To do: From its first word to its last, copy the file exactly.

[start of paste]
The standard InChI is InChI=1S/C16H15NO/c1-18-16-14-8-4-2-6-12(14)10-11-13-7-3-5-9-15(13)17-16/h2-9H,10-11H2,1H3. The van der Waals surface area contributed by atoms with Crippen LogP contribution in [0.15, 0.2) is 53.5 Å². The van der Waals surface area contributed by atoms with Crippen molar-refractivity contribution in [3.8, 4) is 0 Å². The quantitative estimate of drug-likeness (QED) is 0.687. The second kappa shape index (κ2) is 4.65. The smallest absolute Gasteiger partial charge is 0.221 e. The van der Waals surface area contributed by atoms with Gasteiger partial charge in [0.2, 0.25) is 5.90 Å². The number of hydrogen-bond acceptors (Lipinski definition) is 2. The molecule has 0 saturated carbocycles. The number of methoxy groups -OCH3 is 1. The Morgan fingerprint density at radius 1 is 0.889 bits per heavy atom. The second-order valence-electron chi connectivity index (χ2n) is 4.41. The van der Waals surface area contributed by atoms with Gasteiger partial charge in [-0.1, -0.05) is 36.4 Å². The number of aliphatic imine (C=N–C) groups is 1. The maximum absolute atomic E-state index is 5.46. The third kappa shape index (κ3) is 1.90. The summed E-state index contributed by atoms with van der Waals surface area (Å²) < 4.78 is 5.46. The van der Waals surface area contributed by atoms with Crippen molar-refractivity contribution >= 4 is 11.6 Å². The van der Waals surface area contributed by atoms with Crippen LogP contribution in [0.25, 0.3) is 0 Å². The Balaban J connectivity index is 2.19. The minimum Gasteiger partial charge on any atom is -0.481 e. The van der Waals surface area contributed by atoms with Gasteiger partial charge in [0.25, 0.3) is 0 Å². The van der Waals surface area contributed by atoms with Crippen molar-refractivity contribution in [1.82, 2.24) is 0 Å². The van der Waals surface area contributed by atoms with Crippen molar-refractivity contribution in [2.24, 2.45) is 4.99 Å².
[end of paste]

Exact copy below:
The standard InChI is InChI=1S/C16H15NO/c1-18-16-14-8-4-2-6-12(14)10-11-13-7-3-5-9-15(13)17-16/h2-9H,10-11H2,1H3. The van der Waals surface area contributed by atoms with Crippen LogP contribution in [0.15, 0.2) is 53.5 Å². The van der Waals surface area contributed by atoms with Crippen molar-refractivity contribution in [3.8, 4) is 0 Å². The quantitative estimate of drug-likeness (QED) is 0.687. The second kappa shape index (κ2) is 4.65. The smallest absolute Gasteiger partial charge is 0.221 e. The van der Waals surface area contributed by atoms with Gasteiger partial charge in [0.2, 0.25) is 5.90 Å². The number of hydrogen-bond acceptors (Lipinski definition) is 2. The molecule has 0 saturated carbocycles. The number of methoxy groups -OCH3 is 1. The Morgan fingerprint density at radius 1 is 0.889 bits per heavy atom. The second-order valence-electron chi connectivity index (χ2n) is 4.41. The van der Waals surface area contributed by atoms with Gasteiger partial charge in [-0.1, -0.05) is 36.4 Å². The number of aliphatic imine (C=N–C) groups is 1. The maximum absolute atomic E-state index is 5.46. The third kappa shape index (κ3) is 1.90. The summed E-state index contributed by atoms with van der Waals surface area (Å²) < 4.78 is 5.46. The van der Waals surface area contributed by atoms with Crippen molar-refractivity contribution >= 4 is 11.6 Å². The van der Waals surface area contributed by atoms with Crippen LogP contribution in [0.25, 0.3) is 0 Å². The Balaban J connectivity index is 2.19. The minimum Gasteiger partial charge on any atom is -0.481 e. The van der Waals surface area contributed by atoms with Gasteiger partial charge in [0.25, 0.3) is 0 Å². The van der Waals surface area contributed by atoms with Crippen molar-refractivity contribution in [1.82, 2.24) is 0 Å². The van der Waals surface area contributed by atoms with Crippen molar-refractivity contribution in [2.24, 2.45) is 4.99 Å².